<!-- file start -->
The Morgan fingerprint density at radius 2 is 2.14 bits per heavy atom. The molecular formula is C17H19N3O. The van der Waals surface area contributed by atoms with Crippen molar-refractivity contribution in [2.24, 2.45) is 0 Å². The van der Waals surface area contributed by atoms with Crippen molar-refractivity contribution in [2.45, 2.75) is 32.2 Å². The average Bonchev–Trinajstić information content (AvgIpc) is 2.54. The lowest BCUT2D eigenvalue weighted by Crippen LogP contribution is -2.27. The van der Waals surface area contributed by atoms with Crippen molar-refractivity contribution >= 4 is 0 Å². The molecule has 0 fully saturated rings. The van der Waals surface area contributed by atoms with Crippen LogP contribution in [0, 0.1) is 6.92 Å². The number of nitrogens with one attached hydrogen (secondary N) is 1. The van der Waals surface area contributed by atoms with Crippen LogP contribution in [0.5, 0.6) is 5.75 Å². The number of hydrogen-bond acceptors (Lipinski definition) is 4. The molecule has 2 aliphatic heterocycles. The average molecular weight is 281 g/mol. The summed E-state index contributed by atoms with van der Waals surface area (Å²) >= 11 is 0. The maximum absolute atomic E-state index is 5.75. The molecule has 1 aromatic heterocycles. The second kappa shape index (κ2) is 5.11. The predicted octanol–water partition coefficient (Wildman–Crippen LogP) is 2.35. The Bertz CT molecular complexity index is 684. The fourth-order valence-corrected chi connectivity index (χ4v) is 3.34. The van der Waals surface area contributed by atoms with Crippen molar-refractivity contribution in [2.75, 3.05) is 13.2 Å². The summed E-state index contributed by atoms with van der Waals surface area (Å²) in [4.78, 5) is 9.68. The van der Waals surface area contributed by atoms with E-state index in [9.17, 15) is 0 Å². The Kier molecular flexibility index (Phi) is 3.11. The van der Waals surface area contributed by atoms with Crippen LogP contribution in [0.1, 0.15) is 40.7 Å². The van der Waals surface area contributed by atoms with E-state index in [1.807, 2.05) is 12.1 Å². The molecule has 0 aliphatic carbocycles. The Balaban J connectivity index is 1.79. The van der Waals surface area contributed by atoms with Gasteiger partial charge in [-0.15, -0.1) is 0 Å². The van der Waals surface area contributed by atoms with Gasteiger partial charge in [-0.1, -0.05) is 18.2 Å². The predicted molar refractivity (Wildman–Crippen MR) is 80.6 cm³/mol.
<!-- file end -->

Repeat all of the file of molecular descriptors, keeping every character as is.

The Morgan fingerprint density at radius 2 is 2.14 bits per heavy atom. The molecular formula is C17H19N3O. The van der Waals surface area contributed by atoms with Crippen molar-refractivity contribution in [2.24, 2.45) is 0 Å². The van der Waals surface area contributed by atoms with Crippen molar-refractivity contribution in [2.45, 2.75) is 32.2 Å². The average Bonchev–Trinajstić information content (AvgIpc) is 2.54. The lowest BCUT2D eigenvalue weighted by Crippen LogP contribution is -2.27. The van der Waals surface area contributed by atoms with Crippen molar-refractivity contribution >= 4 is 0 Å². The molecule has 0 fully saturated rings. The van der Waals surface area contributed by atoms with Crippen LogP contribution in [0, 0.1) is 6.92 Å². The number of nitrogens with one attached hydrogen (secondary N) is 1. The van der Waals surface area contributed by atoms with Crippen LogP contribution in [0.5, 0.6) is 5.75 Å². The number of hydrogen-bond acceptors (Lipinski definition) is 4. The molecule has 2 aliphatic heterocycles. The average molecular weight is 281 g/mol. The summed E-state index contributed by atoms with van der Waals surface area (Å²) >= 11 is 0. The maximum absolute atomic E-state index is 5.75. The molecule has 1 aromatic heterocycles. The second kappa shape index (κ2) is 5.11. The predicted octanol–water partition coefficient (Wildman–Crippen LogP) is 2.35. The Bertz CT molecular complexity index is 684. The fourth-order valence-corrected chi connectivity index (χ4v) is 3.34. The van der Waals surface area contributed by atoms with Crippen molar-refractivity contribution in [2.75, 3.05) is 13.2 Å². The summed E-state index contributed by atoms with van der Waals surface area (Å²) in [4.78, 5) is 9.68. The van der Waals surface area contributed by atoms with E-state index in [9.17, 15) is 0 Å². The Kier molecular flexibility index (Phi) is 3.11. The van der Waals surface area contributed by atoms with Crippen LogP contribution in [0.1, 0.15) is 40.7 Å². The van der Waals surface area contributed by atoms with E-state index in [1.807, 2.05) is 12.1 Å². The molecule has 0 aliphatic carbocycles. The Balaban J connectivity index is 1.79. The van der Waals surface area contributed by atoms with Gasteiger partial charge in [-0.15, -0.1) is 0 Å². The van der Waals surface area contributed by atoms with Gasteiger partial charge in [-0.1, -0.05) is 18.2 Å². The predicted molar refractivity (Wildman–Crippen MR) is 80.6 cm³/mol.